Microsoft has been demonstrating augmented and virtual reality capabilities integrated with Teams since Build 2018. However, since Microsoft allocated most of the 2021 Ignite keynote to mixed reality, it might signal that Teams integration with these capabilities will be generally available in the midterm, not the long term. The new webinar capability announced for Teams provides a strong foundation to augment with VR-conference capabilities.
Cracking Open the Book of News
Given the number of announcements made at each Ignite, Microsoft publishes a guide to key news items being announced called the Book of News. Each year, I analyze the topics covered in the Book of News.
Tallying key concepts and product references illuminates areas Microsoft is concentrating on and investing development and marketing efforts in:
Given Azure has become an over-arching brand for almost all cloud services, it is unsurprisingly to see this term garner the most mentions, by far.
In the first week of this year, during an interview with the Financial Times, Nadella suggested that Teams could become the “digital platform as significant as the Internet browser,” and he boldly declared 2021 as the “year of Microsoft Teams.” Consistent with this, Team’s announcements and Ignite sessions related to all aspects of Teams were plentiful at this year’s ignite. Many organizations that rapidly turned to Teams to enable remote workers are now looking to optimize and consolidate capabilities, often investigating Teams as their core voice system, including PSTN calling.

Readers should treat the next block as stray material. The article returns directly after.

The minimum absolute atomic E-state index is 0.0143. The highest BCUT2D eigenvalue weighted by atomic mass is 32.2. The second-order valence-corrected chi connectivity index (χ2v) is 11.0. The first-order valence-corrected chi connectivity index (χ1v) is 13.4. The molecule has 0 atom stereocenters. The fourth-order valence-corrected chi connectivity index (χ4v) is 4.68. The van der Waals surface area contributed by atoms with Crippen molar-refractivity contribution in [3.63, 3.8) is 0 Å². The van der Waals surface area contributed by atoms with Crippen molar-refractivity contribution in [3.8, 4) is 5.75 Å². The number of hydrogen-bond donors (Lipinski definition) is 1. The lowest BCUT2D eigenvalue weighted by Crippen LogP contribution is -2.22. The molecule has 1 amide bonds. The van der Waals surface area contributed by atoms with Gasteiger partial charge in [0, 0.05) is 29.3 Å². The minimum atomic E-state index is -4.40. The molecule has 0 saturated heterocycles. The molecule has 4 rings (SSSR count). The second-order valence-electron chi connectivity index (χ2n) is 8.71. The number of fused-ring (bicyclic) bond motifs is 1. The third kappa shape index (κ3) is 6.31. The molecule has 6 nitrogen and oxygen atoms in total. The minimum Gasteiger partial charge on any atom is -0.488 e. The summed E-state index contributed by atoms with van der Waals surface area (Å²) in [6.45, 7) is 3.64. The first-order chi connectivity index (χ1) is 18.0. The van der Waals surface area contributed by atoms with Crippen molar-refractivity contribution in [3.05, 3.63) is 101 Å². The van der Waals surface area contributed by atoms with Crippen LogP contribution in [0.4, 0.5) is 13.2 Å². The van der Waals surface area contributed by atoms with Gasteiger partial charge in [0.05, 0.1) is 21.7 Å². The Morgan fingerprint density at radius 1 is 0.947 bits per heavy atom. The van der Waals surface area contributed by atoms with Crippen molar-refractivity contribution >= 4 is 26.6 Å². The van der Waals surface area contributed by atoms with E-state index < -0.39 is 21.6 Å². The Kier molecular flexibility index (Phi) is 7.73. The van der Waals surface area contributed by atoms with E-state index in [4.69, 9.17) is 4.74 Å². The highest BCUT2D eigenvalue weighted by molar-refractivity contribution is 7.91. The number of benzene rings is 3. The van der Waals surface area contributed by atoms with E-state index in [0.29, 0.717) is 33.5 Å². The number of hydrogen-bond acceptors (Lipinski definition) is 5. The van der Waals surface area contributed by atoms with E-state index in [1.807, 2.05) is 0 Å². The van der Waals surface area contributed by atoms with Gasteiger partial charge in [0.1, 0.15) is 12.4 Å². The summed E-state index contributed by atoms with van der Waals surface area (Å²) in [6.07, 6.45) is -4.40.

Microsoft continues to develop and expand Azure Cognitive Services, which is the family of AI services and tools developers can use to integrate AI in applications and workflows. These services are also consumed by Office 365 applications, including Teams. AI powers Teams real-time captioning, its background blurring and replacement for video, including the unique Together mode, chat translation, and more. Expect enhanced AI capabilities in Teams to provide improved virtual meeting assistants, eye-gaze correction, more powerful voice-controlled, touchless meeting options along with directed topics, and learning discussed below.